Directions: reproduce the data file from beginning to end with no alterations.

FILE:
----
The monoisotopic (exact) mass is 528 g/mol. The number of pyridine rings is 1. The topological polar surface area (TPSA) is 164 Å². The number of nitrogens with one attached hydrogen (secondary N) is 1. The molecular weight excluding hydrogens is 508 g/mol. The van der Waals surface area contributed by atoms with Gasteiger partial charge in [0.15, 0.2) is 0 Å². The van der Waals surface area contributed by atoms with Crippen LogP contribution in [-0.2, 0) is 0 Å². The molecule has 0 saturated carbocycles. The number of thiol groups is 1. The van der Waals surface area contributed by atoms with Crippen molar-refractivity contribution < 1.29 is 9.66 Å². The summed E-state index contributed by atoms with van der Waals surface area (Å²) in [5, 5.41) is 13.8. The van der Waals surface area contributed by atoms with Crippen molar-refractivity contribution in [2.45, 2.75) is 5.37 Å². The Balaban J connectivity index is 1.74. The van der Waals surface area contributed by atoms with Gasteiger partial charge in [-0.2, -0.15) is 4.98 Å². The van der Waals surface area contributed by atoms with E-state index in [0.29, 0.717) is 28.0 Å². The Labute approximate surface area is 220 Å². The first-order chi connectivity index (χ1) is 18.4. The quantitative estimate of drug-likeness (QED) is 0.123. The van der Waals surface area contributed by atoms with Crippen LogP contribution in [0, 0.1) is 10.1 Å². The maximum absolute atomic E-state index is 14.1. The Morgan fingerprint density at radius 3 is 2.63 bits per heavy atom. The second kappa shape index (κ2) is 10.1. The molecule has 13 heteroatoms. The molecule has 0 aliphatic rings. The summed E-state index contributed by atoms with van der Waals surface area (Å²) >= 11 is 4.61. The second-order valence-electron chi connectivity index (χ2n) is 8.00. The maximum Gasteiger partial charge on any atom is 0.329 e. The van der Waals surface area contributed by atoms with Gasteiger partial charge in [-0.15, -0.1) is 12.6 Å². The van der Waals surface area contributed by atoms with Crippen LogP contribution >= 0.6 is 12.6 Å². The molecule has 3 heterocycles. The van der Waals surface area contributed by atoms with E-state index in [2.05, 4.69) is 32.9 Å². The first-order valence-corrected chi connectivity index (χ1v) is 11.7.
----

The monoisotopic (exact) mass is 528 g/mol. The number of pyridine rings is 1. The topological polar surface area (TPSA) is 164 Å². The number of nitrogens with one attached hydrogen (secondary N) is 1. The molecular weight excluding hydrogens is 508 g/mol. The van der Waals surface area contributed by atoms with Gasteiger partial charge in [0.15, 0.2) is 0 Å². The van der Waals surface area contributed by atoms with Crippen LogP contribution in [-0.2, 0) is 0 Å². The molecule has 0 saturated carbocycles. The number of thiol groups is 1. The van der Waals surface area contributed by atoms with Crippen molar-refractivity contribution < 1.29 is 9.66 Å². The summed E-state index contributed by atoms with van der Waals surface area (Å²) in [5, 5.41) is 13.8. The van der Waals surface area contributed by atoms with Crippen molar-refractivity contribution in [2.45, 2.75) is 5.37 Å². The Balaban J connectivity index is 1.74. The van der Waals surface area contributed by atoms with Gasteiger partial charge in [-0.2, -0.15) is 4.98 Å². The van der Waals surface area contributed by atoms with E-state index in [0.29, 0.717) is 28.0 Å². The Labute approximate surface area is 220 Å². The first-order chi connectivity index (χ1) is 18.4. The quantitative estimate of drug-likeness (QED) is 0.123. The van der Waals surface area contributed by atoms with Crippen LogP contribution in [0, 0.1) is 10.1 Å². The maximum absolute atomic E-state index is 14.1. The Morgan fingerprint density at radius 3 is 2.63 bits per heavy atom. The second kappa shape index (κ2) is 10.1. The molecule has 13 heteroatoms. The molecule has 0 aliphatic rings. The summed E-state index contributed by atoms with van der Waals surface area (Å²) >= 11 is 4.61. The second-order valence-electron chi connectivity index (χ2n) is 8.00. The maximum Gasteiger partial charge on any atom is 0.329 e. The van der Waals surface area contributed by atoms with Gasteiger partial charge in [-0.15, -0.1) is 12.6 Å². The van der Waals surface area contributed by atoms with Crippen LogP contribution >= 0.6 is 12.6 Å². The molecule has 3 heterocycles. The van der Waals surface area contributed by atoms with E-state index in [2.05, 4.69) is 32.9 Å². The first-order valence-corrected chi connectivity index (χ1v) is 11.7.